When the United States Census Bureau released its first 2010 census data for California in early March, the news that got immediate attention in the Bay Area was the steep drop in the number of African Americans in the city of Oakland in the last 10 years.
According to the data, Oakland’s African American population plummeted from 142,000 (38 percent) in 2000 to 109,000 (28 percent) in 2010. Even if you included all mixed-race (a new category this census) Oakland residents with some Black ancestry—something which often happens in real life—the number of African Americans in Oakland would only increase by 9,000, or two more percentage points.
Both of the Bay Area’s daily papers emphasized the de-African-Americanization of Oakland in their census coverage. The Oakland Tribune story was headlined, “Census: Blacks Leaving Urban Core For East Bay Suburbs,” while the San Francisco Chronicle led with “25% Drop In African American Population In Oakland.”
While the actual census figures qualified as news, the trend of African Americans leaving Oakland has been obvious for a while to anyone paying attention. One sign was the growing Black population in North Bay cities like Antioch and Hercules with Oakland exiles. Another was the replacement of African American households with whites over broad swaths of West Oakland and with Latinos in East Oakland neighborhoods. Moreover, it’s hardly a ‘new’ trend in a city once considered ‘Black.’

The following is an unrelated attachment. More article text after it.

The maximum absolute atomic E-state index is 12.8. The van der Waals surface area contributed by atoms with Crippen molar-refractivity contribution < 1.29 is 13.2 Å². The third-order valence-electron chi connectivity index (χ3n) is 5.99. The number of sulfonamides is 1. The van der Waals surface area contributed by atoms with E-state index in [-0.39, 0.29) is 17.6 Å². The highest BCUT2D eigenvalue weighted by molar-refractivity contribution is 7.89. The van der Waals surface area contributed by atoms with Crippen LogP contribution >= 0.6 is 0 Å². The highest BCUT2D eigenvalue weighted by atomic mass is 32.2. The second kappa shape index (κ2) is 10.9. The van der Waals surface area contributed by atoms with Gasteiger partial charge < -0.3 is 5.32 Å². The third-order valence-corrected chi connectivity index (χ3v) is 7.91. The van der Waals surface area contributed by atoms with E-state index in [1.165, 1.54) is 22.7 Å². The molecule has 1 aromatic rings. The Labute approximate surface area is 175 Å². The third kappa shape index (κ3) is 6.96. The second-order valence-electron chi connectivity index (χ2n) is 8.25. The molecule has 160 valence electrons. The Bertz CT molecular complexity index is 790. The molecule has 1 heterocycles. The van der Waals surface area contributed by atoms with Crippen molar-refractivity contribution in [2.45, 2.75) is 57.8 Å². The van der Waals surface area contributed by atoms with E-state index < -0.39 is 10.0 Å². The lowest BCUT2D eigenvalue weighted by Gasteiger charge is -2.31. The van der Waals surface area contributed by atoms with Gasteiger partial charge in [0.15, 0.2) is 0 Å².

Oakland’s 30-Year Black Exodus
Between 1970 and 1990, Oakland may have actually been a majority-Black city, with the typically undercounted African American population at an official high of 47 percent during the 1980 census. During that period, African Americans also achieved virtual dominance of Oakland’s political offices with a majority-Black City Council and School Board and an African American mayor. But the drop in Oakland’s Black population began in the 1980s. By the time of the 1990 census, the percentage of African Americans was down to 44.
The Chronicle speculated that “[a] lower cost of living, the lure of jobs, frustration with schools and the search for safer communities all played key roles” in the Black flight from Oakland. Speaking to the Tribune of a similar trend in nearby Richmond, the Rev. Andre Shumake, president of the Richmond Improvement Association, put it more succinctly: “From what I’ve observed over the past 10 years, I think it’s redevelopment and violence.” By redevelopment, he was referring to the reconstruction of Black neighborhoods in the Richmond and Oakland flatlands, which bumped up housing prices to a point where moderate-income African Americans could no longer afford them.
Significantly missing from the list of reasons was Oakland’s uneasy relationship with its African American youth. Many young Black people feel that there is no place for them in Oakland and are moving away as soon as they are old enough to do so. Also missing from the media discussion was the question of what steps Oakland was taking to preserve the diversity that it—quite justly—is so proud of.
A Trend Based on Economics
Long before the census confirmed what was already known to Oakland’s Black community, political and business leaders had been advancing solutions to the problem. One suggestion was to strengthen the African American business community. Blacks are leaving Oakland because Oakland no longer has jobs for enough of them.